Born in the Wild due to be aired in the US on June 9
Born in the Wild due to be aired in the US on June 9

Many women might applaud giving birth naturally but being butt-naked in the wild is a step too far.

However, this is not the case for a group of expectant mothers who have embraced the challenge for US television network, Lifetime, as part of their Born in the Wild reality show.

Inspired by a viral video showing a birth in the forest that notched up 20 million hits on YouTube last year, the eight-hour long episodes will follow women giving birth without being given any assistance from doctors - just the serenity of nature to help them push their way to motherhood.

But critics have already condemned the show for putting future mothers at risk who may be influenced into giving birth without medical assistance.

"I understand everybody wants to believe we overmedicalize pregnancy and that it's a natural process.

"But it's a natural process that historically has caused an extraordinary loss of life," said Ron Jaekle, doctor at the University of Cincinnati Medical Centre and the Cincinnati Children's Hospital Fetal Centre.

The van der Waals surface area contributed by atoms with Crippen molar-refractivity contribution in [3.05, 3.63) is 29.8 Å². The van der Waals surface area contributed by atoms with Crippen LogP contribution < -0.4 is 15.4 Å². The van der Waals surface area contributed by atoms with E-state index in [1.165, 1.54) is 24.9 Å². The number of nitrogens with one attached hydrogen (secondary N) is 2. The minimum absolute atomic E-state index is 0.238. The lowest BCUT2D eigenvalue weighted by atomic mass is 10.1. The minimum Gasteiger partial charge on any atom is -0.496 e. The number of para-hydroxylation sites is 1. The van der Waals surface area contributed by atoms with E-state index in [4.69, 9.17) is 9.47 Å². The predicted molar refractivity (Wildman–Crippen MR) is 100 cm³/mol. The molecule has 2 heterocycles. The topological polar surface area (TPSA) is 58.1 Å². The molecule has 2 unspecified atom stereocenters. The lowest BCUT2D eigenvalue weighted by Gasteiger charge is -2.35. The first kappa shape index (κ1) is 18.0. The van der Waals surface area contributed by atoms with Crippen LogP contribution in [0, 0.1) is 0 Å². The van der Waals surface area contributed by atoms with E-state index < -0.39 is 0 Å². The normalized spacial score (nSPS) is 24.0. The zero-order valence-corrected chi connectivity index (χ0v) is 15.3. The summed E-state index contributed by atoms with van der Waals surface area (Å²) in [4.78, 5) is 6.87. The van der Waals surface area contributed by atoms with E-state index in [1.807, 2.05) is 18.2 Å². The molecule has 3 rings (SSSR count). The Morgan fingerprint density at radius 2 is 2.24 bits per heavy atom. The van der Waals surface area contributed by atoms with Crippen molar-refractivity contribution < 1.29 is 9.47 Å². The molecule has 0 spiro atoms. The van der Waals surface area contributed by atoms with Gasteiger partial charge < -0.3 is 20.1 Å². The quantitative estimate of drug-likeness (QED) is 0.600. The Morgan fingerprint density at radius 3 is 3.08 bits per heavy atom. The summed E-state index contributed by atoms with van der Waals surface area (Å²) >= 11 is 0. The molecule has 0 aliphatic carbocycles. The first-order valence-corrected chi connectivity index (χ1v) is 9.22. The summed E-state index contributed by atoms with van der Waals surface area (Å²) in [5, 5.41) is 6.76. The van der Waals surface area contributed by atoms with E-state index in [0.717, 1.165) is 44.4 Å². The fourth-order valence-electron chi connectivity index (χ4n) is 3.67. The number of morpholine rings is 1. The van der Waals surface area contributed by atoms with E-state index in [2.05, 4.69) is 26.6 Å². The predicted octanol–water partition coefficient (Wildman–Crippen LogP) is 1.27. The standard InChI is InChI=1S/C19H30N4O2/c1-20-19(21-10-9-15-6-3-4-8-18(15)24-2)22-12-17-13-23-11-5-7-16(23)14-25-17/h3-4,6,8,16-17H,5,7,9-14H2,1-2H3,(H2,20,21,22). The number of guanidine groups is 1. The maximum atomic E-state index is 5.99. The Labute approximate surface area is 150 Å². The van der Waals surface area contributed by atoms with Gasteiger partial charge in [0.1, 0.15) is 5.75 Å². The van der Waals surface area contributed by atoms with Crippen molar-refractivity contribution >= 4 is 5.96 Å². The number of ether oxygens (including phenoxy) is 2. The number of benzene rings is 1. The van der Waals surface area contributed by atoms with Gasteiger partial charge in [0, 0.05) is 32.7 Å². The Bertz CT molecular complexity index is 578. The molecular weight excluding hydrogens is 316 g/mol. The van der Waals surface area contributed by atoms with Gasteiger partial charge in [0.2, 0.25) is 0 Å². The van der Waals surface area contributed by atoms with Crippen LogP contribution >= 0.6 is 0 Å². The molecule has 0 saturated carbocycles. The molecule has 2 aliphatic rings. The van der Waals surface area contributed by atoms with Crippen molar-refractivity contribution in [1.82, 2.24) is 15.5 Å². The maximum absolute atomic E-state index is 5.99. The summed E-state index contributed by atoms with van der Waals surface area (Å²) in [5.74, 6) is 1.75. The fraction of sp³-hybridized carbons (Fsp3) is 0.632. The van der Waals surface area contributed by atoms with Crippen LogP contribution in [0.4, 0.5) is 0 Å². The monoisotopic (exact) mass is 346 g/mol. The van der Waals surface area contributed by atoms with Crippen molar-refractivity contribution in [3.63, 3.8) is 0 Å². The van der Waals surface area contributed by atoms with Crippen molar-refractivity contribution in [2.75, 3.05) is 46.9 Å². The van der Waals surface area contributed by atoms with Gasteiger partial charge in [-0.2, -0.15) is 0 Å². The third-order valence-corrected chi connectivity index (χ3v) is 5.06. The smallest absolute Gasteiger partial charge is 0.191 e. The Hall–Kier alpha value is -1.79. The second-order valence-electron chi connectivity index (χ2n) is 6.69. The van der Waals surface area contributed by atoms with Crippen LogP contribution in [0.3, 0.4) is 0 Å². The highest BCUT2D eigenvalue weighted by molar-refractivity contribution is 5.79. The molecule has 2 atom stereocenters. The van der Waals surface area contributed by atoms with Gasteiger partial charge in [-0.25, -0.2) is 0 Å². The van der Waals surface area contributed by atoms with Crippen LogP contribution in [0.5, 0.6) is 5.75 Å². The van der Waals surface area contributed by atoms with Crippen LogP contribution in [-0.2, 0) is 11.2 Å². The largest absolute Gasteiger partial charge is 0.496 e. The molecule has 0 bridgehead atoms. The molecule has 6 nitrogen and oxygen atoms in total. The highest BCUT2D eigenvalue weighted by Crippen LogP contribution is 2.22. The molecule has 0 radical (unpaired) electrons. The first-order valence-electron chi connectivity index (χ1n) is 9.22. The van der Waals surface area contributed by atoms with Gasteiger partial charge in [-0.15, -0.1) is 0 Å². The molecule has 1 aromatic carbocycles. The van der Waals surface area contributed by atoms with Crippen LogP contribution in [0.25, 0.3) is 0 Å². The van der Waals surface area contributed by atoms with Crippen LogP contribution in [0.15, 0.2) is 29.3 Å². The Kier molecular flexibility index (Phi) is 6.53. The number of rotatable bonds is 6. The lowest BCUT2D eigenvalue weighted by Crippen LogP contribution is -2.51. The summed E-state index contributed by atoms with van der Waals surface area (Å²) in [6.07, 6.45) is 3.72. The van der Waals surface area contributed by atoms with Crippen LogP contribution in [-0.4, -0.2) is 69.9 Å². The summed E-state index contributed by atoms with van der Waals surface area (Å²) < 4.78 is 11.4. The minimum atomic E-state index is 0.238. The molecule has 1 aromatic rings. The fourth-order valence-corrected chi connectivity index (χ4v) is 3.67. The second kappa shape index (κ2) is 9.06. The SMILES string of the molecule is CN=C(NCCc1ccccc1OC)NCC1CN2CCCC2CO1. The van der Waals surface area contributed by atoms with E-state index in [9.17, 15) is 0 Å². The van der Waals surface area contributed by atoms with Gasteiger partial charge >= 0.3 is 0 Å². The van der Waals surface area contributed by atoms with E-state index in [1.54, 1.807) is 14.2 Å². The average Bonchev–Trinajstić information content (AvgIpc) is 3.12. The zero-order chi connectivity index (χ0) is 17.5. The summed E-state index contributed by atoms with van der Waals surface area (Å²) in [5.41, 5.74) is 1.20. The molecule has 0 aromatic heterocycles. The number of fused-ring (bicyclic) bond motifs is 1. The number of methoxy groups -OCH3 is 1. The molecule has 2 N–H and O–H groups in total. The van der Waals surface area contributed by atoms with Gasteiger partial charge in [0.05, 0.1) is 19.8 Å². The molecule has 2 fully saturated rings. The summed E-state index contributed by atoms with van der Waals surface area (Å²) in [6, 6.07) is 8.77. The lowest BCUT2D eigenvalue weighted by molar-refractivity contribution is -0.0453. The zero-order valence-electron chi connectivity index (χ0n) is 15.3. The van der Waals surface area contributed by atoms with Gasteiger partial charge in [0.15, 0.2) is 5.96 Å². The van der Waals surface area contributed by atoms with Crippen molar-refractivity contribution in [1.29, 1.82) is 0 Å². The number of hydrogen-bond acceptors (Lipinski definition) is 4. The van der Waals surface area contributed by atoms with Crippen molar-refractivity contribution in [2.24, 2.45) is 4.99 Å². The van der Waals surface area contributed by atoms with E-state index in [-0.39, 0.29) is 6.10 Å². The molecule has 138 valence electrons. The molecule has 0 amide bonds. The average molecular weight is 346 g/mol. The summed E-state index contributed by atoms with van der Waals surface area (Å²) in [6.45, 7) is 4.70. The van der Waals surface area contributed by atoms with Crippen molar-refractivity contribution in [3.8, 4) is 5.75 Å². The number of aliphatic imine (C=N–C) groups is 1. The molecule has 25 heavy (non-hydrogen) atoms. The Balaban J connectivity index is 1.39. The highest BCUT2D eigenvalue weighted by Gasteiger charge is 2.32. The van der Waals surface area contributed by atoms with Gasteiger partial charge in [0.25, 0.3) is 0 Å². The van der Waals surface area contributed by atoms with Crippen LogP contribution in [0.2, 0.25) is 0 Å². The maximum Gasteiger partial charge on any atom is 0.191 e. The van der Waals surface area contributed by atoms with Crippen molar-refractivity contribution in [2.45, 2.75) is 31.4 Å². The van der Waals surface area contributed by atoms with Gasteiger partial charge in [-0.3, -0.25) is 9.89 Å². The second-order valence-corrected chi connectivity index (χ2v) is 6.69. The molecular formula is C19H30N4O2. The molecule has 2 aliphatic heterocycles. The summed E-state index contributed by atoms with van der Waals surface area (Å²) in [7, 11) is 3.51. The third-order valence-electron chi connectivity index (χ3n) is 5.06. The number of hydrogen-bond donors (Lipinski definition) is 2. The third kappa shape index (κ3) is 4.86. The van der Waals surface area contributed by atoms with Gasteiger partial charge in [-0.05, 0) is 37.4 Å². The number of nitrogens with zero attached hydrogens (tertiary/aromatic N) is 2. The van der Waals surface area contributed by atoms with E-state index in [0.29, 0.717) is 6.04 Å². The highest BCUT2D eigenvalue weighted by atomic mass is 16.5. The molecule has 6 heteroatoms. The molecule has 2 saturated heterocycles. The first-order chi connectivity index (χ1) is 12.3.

"There is not a single piece of literature that we had to read growing up that didn't talk about somebody's mother or wife dying in childbirth, it was part of the national vocabulary. In the 1900s, a women died for every 1,000 babies born in the United States. Today it's .1 for every 1,000."

But producers of the show have assured concerned viewers that a trained emergency doctor will be on set and that the chosen location will be near a hospital if any complications arise.

Also, the women participating on the show will have already given birth before – ruling out first-time mothers.

Eli Lehrer, Lifetime's head of programming told Entertainment Weekly: "I'm not surprised an obstetrician would say that but we're taking extreme precautions to make sure the mothers and the babies are safe.

"Our presence at these births is going to make them far safer than if they were doing it on their own."

But Jaekle remains less convinced and added: "They can't possibly make it safe enough to not eventually have a problem that will need a medical intervention to save the day. And then the producers won't interview the docs in the ICU who will say, 'This would never have happened if she had been in a hospital.'"